The panoramas of artist Danny Singer

The panoramas of artist Danny Singer

Photographer creates images of small Prairie towns

  • Jan. 8, 2020 7:30 a.m.

– Story by Lin Stranberg Photography by Don Denton

Danny Singer, a photo-based artist who lives in North Vancouver, says he loves to come back to Vancouver after spending three months on the Prairies.

Danny spends his summers exploring and photographing Canadian and American prairie towns with his wife Tisha. In the past two decades or so, he has photographed more than 160 towns from which he has produced an epic series of works depicting the main streets that define them.

The photos, direct frontal views, are astonishing. At first glance, they appear as panoramas; a closer look reveals a much greater complexity. They are constructs, with each one an assemblage of as many as 150 digital images that he methodically shoots, slices, masks and seamlessly edits together on a tricked-out 2013 MacBook Pro. He uses a jumbo Epson inkjet printer in his small home studio to produce them as big-scale photographic prints, known as giclée or simply inkjet prints. They can be as large as 44” x 96” in size, a format at the top end for mounting materials.

When it comes to describing his sophisticated process, Danny prefers to keep it simple.

“It’s a case of making choices,” he says. “It begins when I drive into a town and decide on whether I like it, based on no particular criteria.”

If the town appeals to him, he and Tisha draw a line in chalk and follow it, setting up a tripod and a 36-megapixel camera every two or three feet to shoot the buildings along the street. After that he works alone until he can show a print to Tisha, an art historian who teaches at Capilano University.

“I wouldn’t dream of letting anything out of my studio until she has seen it. She has a great eye for detail and she never lets me down.”

Danny has an affinity for the vast landscapes and big skies of the North American Great Plains. As a teenager growing up in Edmonton, Alberta, he spent summers with relatives in prairie towns and had vivid experiences that stayed with him all his life.

“I didn’t come at these places from nothing,” he says, “I had some experience with them as active, small, safe communities.”

These places have all changed, of course, even in the years since he began the project. The typical “main street,” the centralized retail and social hub linked with traditional small-town values, is part of the past.

How long can these towns last? The title of his fall 2019 exhibition at Vancouver’s Gallery Jones was The Forecast for Tomorrow, and Danny comments that the title could refer to the weather or the question of the towns’ future. In the Main Street series, it seems he has been documenting both the changed prairie environment and a vanishing piece of his own personal history.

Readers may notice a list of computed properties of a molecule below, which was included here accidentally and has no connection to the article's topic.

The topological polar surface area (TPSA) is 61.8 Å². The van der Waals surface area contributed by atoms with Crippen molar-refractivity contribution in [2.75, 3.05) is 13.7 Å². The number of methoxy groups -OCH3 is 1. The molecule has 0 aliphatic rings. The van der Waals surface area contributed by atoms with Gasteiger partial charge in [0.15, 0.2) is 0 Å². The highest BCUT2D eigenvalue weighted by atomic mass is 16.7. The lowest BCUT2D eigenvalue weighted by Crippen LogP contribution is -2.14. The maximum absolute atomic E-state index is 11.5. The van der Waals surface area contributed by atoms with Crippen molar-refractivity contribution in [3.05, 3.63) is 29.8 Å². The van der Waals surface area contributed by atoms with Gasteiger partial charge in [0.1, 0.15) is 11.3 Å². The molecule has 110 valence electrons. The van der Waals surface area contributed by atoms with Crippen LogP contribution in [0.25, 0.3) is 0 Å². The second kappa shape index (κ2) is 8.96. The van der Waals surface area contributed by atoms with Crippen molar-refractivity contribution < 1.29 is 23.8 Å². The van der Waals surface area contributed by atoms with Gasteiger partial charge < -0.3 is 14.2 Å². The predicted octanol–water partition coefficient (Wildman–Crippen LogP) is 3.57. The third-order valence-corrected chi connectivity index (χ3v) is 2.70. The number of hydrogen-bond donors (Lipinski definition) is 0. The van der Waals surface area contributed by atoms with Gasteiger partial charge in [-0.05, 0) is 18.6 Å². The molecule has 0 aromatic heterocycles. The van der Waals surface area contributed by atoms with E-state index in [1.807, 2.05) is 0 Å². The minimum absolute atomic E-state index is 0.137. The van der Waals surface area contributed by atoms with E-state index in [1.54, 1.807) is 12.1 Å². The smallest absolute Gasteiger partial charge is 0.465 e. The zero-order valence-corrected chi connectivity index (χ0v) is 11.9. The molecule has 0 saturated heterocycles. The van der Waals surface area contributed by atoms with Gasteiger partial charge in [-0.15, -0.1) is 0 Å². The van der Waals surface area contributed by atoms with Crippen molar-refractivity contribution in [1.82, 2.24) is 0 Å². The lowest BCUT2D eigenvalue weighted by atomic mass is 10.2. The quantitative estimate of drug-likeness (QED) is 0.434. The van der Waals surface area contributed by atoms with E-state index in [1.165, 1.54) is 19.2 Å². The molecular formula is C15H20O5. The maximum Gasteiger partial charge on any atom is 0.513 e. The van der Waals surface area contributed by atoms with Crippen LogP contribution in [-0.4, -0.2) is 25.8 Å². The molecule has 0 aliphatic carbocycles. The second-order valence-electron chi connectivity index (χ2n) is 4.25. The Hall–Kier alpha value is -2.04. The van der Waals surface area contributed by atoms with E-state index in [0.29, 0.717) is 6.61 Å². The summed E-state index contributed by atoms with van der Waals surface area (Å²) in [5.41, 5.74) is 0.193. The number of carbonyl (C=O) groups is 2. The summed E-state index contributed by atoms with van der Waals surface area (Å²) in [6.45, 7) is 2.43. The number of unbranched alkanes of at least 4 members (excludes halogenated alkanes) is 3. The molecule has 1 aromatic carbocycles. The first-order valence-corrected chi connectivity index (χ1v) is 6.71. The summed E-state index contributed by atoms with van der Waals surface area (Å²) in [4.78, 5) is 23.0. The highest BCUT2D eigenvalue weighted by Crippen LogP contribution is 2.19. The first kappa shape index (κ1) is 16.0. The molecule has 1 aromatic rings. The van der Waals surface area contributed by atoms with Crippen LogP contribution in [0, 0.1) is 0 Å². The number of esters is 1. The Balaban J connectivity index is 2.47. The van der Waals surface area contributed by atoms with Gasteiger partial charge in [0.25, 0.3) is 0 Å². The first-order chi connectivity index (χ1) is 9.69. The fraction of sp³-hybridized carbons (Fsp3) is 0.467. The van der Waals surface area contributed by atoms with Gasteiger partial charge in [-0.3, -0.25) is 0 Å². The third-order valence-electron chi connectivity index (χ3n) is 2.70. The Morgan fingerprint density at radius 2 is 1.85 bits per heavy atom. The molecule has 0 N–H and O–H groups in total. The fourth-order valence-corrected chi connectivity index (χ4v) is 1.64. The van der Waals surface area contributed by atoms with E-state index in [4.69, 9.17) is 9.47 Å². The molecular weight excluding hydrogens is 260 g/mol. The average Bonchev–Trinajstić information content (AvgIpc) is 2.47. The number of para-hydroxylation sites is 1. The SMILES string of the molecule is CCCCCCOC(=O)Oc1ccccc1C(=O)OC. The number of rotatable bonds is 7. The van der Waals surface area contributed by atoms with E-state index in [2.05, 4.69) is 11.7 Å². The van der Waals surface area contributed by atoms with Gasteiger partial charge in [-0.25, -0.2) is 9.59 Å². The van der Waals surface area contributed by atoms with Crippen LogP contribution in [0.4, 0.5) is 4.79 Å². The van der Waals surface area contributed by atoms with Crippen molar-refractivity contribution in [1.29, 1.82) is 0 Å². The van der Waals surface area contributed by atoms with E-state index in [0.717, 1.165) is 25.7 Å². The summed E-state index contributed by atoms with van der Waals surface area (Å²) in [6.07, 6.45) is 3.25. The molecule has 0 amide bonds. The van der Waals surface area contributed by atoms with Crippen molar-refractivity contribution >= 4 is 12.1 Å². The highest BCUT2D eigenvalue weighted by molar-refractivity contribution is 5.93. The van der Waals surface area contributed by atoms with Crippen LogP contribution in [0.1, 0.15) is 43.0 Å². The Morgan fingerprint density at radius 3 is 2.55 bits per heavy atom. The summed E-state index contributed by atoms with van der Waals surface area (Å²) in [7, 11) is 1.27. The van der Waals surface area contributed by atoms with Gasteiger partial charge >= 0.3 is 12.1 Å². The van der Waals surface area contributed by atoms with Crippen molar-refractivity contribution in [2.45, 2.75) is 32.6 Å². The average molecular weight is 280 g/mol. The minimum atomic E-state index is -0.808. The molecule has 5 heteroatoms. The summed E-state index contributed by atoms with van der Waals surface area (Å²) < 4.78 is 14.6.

Since 1987, Danny has lived in a townhouse just up the street from where he lived in his days at Simon Fraser University. There was no film school at that time, but the theatre program student made films on a camera his father gave him.

“I was a charter student at SFU,” he says, “and I made the first films on campus. Then I left to go to work at the CBC.”

He moved to Montreal and pursued a career in film until he had a breakthrough meeting there with Lorraine Monk, then executive producer of the Still Photography Division of the National Film Board. Lorraine, who went on to help establish the Canadian Museum of Contemporary Photography, took a chance on Danny by sending him out to shoot stills for the first time. He landed several pages in her prestigious 1976 book Between Friends/Entre Amis, which was Canada’s gift to the United States on the occasion of its bicentennial.

After that, he spent years working in both still and motion-picture photography. “When I came back to Vancouver in 1989 I was doing photography for an architectural firm and, over a three-year period, I also shot a time-lapse film of Olympic Village being built. The running time was three minutes.”

He likens the Main Street series photos to dolly shots, a specific form of motion-picture tracking shots where you follow the subject on a moving piece of equipment called a dolly. But in his photo series, it’s the viewer who moves. You first stand back and then move slowly across the photo, taking it all in. There’s a lot to see: the architecture, the signage, the exquisite clarity of the details and, in his more recent works, the sweeping western sky. As Danny puts it, “The sky’s sitting on top of the street, anchoring it to the ground.”

Unlikely as it may seem, he says the Main Street concept initially came to him back when he moved to Montreal.

“I had never seen rows of buildings like that. It was like the street was organic … the buildings were the street.”

Decades later, the concept re-emerged while the couple was camping in southern Alberta. He began photographing the main streets of towns they visited. Longview, a village in the foothills of the Canadian Rockies, was the first one that worked.

As his concept evolved and grew, he took a Photoshop course at BCIT to learn how to manipulate the images to fit his vision.